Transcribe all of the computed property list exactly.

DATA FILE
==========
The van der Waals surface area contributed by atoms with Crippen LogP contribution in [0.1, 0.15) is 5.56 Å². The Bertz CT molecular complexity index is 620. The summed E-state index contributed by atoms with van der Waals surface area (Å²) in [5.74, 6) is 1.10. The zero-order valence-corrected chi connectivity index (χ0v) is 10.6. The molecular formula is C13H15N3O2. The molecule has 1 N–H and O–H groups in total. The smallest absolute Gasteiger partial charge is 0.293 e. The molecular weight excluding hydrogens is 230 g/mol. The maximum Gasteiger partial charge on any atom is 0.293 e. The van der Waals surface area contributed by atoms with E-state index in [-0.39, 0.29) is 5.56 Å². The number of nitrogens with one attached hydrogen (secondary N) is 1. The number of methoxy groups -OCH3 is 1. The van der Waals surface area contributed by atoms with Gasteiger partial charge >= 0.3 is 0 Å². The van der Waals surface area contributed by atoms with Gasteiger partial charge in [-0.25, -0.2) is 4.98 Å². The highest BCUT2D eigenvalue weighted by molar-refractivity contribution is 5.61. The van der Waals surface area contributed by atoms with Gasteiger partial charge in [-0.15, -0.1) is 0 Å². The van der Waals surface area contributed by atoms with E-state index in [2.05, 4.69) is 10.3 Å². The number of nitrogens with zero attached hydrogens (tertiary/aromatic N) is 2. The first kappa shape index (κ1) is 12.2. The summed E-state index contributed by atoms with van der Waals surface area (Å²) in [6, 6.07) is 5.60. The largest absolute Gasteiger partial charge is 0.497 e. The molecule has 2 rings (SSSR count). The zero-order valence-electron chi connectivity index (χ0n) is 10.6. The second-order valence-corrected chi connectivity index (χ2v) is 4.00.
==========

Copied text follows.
The van der Waals surface area contributed by atoms with Crippen LogP contribution in [0.1, 0.15) is 5.56 Å². The Bertz CT molecular complexity index is 620. The summed E-state index contributed by atoms with van der Waals surface area (Å²) in [5.74, 6) is 1.10. The zero-order valence-corrected chi connectivity index (χ0v) is 10.6. The molecular formula is C13H15N3O2. The molecule has 1 N–H and O–H groups in total. The smallest absolute Gasteiger partial charge is 0.293 e. The molecular weight excluding hydrogens is 230 g/mol. The maximum Gasteiger partial charge on any atom is 0.293 e. The van der Waals surface area contributed by atoms with E-state index in [-0.39, 0.29) is 5.56 Å². The number of nitrogens with one attached hydrogen (secondary N) is 1. The number of methoxy groups -OCH3 is 1. The van der Waals surface area contributed by atoms with Gasteiger partial charge >= 0.3 is 0 Å². The van der Waals surface area contributed by atoms with Gasteiger partial charge in [-0.25, -0.2) is 4.98 Å². The highest BCUT2D eigenvalue weighted by molar-refractivity contribution is 5.61. The van der Waals surface area contributed by atoms with Gasteiger partial charge in [-0.15, -0.1) is 0 Å². The van der Waals surface area contributed by atoms with E-state index in [2.05, 4.69) is 10.3 Å². The number of nitrogens with zero attached hydrogens (tertiary/aromatic N) is 2. The first kappa shape index (κ1) is 12.2. The summed E-state index contributed by atoms with van der Waals surface area (Å²) in [6, 6.07) is 5.60. The largest absolute Gasteiger partial charge is 0.497 e. The molecule has 2 rings (SSSR count). The zero-order valence-electron chi connectivity index (χ0n) is 10.6. The second-order valence-corrected chi connectivity index (χ2v) is 4.00.